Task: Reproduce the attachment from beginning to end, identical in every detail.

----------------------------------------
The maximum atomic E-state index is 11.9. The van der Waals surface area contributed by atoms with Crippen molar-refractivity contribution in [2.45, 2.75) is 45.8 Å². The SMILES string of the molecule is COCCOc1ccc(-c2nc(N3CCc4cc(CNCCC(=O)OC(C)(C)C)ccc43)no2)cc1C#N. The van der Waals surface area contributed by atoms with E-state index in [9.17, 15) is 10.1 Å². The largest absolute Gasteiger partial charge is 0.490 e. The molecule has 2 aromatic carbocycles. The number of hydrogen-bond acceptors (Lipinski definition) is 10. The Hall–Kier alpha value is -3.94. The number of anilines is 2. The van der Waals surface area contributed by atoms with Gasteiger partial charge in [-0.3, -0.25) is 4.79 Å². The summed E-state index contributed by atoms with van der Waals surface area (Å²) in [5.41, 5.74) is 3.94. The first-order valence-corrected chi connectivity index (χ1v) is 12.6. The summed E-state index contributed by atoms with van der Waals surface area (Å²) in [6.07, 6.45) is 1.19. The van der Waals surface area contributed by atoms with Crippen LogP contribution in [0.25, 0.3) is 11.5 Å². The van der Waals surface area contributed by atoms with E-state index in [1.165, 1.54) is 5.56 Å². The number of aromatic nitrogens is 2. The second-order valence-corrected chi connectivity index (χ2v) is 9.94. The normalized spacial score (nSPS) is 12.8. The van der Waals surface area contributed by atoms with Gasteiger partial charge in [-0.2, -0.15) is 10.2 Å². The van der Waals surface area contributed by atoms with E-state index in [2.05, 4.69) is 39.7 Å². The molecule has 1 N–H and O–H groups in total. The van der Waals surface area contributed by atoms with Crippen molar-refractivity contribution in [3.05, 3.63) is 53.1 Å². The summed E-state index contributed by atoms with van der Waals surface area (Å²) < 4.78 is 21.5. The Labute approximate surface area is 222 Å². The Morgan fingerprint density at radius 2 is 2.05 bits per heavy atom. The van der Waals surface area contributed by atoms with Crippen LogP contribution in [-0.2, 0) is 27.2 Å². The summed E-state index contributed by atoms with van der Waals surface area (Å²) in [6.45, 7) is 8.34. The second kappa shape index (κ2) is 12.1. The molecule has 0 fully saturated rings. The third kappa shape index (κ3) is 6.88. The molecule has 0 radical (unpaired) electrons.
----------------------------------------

The maximum atomic E-state index is 11.9. The van der Waals surface area contributed by atoms with Crippen molar-refractivity contribution in [2.45, 2.75) is 45.8 Å². The SMILES string of the molecule is COCCOc1ccc(-c2nc(N3CCc4cc(CNCCC(=O)OC(C)(C)C)ccc43)no2)cc1C#N. The van der Waals surface area contributed by atoms with E-state index in [9.17, 15) is 10.1 Å². The largest absolute Gasteiger partial charge is 0.490 e. The molecule has 2 aromatic carbocycles. The number of hydrogen-bond acceptors (Lipinski definition) is 10. The Hall–Kier alpha value is -3.94. The number of anilines is 2. The van der Waals surface area contributed by atoms with Gasteiger partial charge in [-0.3, -0.25) is 4.79 Å². The summed E-state index contributed by atoms with van der Waals surface area (Å²) in [5.41, 5.74) is 3.94. The first-order valence-corrected chi connectivity index (χ1v) is 12.6. The summed E-state index contributed by atoms with van der Waals surface area (Å²) in [6.07, 6.45) is 1.19. The van der Waals surface area contributed by atoms with Crippen LogP contribution in [0.25, 0.3) is 11.5 Å². The van der Waals surface area contributed by atoms with E-state index in [1.165, 1.54) is 5.56 Å². The number of aromatic nitrogens is 2. The second-order valence-corrected chi connectivity index (χ2v) is 9.94. The normalized spacial score (nSPS) is 12.8. The van der Waals surface area contributed by atoms with Gasteiger partial charge in [-0.2, -0.15) is 10.2 Å². The van der Waals surface area contributed by atoms with E-state index in [2.05, 4.69) is 39.7 Å². The molecule has 1 N–H and O–H groups in total. The van der Waals surface area contributed by atoms with Crippen molar-refractivity contribution in [3.05, 3.63) is 53.1 Å². The summed E-state index contributed by atoms with van der Waals surface area (Å²) < 4.78 is 21.5. The Labute approximate surface area is 222 Å². The Morgan fingerprint density at radius 2 is 2.05 bits per heavy atom. The van der Waals surface area contributed by atoms with Crippen LogP contribution in [-0.2, 0) is 27.2 Å². The summed E-state index contributed by atoms with van der Waals surface area (Å²) in [6.45, 7) is 8.34. The second kappa shape index (κ2) is 12.1. The molecule has 0 fully saturated rings. The third kappa shape index (κ3) is 6.88. The molecule has 0 radical (unpaired) electrons.